True knowledge of God manifests itself in love for all the saints. Growing maturity in Christ evidences itself in growing love for His people. Does an individual possess a lot of knowledge regarding doctrine and theology? Great, we can never gain enough knowledge of doctrine and theology. Let us pursue knowing God with all our minds. The man who stops growing in knowledge of God ceases seeking God. But here is the essential question, has that knowledge heightened our love for the saints? What does our love for our brothers and sisters in Christ look like? Christians love Christians. And the more we grow in Christ, the more we will love His bride.
In Colossians 1, Paul thanks God for the love that the Colossian Christians have for all the saints (1:4). Agape love—that over-analyzed and still misunderstood word in our Evangelical circles—contains the idea of pro-active care or concern for another. A concern so great that a person willingly sacrifices their own interests for another. This kind of love marks the Colossian Christians.
Such love only flows from union with Christ (Colossians 1:4). If a person is not in union with Christ, they will never have this kind of love. But if a person is in union with Christ, they will be marked by this kind of love. If we asked, “What is that black and white striped animal?” Most would know the answer instantly. If we asked, “What is that animal that has a mane and a loud roar?” Most would reply instantly. A zebra and a lion are known by their respective attributes. They are identifiable. The Christian is identified by his or her love for the saints. “They will know you by your love for one another,” said the Lord Jesus (John 13:35).
If we claim to know Christ but do not love the people He died for, we are simply deluding ourselves. If we claim to love God but harbor disdain for the Church, our proclamation proves vacuous. Paul links love for God and love for His people together. “We thank God, the Father of our Lord Jesus Christ, when we pray for you, since we heard of your faith in Christ Jesus AND of the love that you have for all the saints” (Colossians 1:3-4). Christ links love for God and love for His people together, “This is my commandment, that you love one another as I have loved you” (John 15:12).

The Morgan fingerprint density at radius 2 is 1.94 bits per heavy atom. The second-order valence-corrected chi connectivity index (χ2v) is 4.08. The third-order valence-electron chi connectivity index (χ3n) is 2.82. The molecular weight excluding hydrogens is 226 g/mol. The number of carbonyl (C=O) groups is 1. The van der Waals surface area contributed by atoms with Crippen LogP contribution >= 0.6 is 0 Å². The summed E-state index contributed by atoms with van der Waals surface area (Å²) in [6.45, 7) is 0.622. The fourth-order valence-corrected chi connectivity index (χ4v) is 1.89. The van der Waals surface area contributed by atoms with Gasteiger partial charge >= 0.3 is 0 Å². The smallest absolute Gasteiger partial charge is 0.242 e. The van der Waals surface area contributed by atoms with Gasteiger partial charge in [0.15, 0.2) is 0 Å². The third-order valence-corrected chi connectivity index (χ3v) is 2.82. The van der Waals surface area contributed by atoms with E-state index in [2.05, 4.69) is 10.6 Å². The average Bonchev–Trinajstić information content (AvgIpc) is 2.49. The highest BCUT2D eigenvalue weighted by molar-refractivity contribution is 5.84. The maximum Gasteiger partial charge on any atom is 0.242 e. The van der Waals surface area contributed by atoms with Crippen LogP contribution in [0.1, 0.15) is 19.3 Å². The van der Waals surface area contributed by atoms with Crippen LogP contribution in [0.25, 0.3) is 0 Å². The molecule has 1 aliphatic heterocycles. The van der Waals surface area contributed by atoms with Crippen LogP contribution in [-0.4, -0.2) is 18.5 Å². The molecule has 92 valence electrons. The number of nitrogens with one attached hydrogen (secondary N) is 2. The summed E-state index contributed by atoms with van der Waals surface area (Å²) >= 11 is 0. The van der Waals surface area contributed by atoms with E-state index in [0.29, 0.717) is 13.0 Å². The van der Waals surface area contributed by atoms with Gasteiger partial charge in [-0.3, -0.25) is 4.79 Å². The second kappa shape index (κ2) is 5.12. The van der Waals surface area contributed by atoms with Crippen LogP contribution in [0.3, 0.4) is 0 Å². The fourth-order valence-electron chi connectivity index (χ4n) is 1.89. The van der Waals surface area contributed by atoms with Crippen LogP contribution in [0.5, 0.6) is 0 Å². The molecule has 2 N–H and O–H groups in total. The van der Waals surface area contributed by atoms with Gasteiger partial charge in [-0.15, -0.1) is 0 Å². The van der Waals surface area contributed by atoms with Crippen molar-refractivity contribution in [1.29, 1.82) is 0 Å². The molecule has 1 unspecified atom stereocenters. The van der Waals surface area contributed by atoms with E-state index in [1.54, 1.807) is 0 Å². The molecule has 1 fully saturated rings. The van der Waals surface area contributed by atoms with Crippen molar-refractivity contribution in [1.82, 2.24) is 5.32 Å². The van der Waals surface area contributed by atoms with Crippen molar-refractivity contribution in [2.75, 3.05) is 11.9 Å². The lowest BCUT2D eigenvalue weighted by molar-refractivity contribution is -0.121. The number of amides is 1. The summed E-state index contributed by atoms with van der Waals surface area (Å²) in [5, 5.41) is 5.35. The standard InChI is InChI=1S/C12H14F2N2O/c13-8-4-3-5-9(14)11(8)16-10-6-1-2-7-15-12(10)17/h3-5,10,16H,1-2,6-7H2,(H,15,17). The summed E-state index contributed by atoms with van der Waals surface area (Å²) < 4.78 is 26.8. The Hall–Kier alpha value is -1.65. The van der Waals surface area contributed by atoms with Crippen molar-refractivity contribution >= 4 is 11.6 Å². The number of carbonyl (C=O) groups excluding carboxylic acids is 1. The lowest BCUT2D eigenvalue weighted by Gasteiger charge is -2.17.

If a person is a Christian, they love Christians. And that love grows as we mature in the faith. Despite all the trials, we may endure in relationship with other believers; we fall more in love with them because they are Christ’s. He died for them, and we are united with them for all of eternity. We love our Lord, so we love His Church.
It is not always easy to discern where we are at in the Christian faith. Am I more mature today than I was yesterday, last week, or last year? Do I cherish Christ more? Am I storing treasures in heaven? Or is my heart set upon the things of earth and my love for Christ is waning? One of the easiest ways to assess ourselves is to examine our love for all the saints. Do I love God’s people more today? If so, it is assuredly true that I also love Christ more. It is a good barometer of our spiritual health. One that I must seek to employ regularly for it does not lie. If I love God, I will love His people.
This article first appeared at Christward Collective and is posted here with the author’s permission.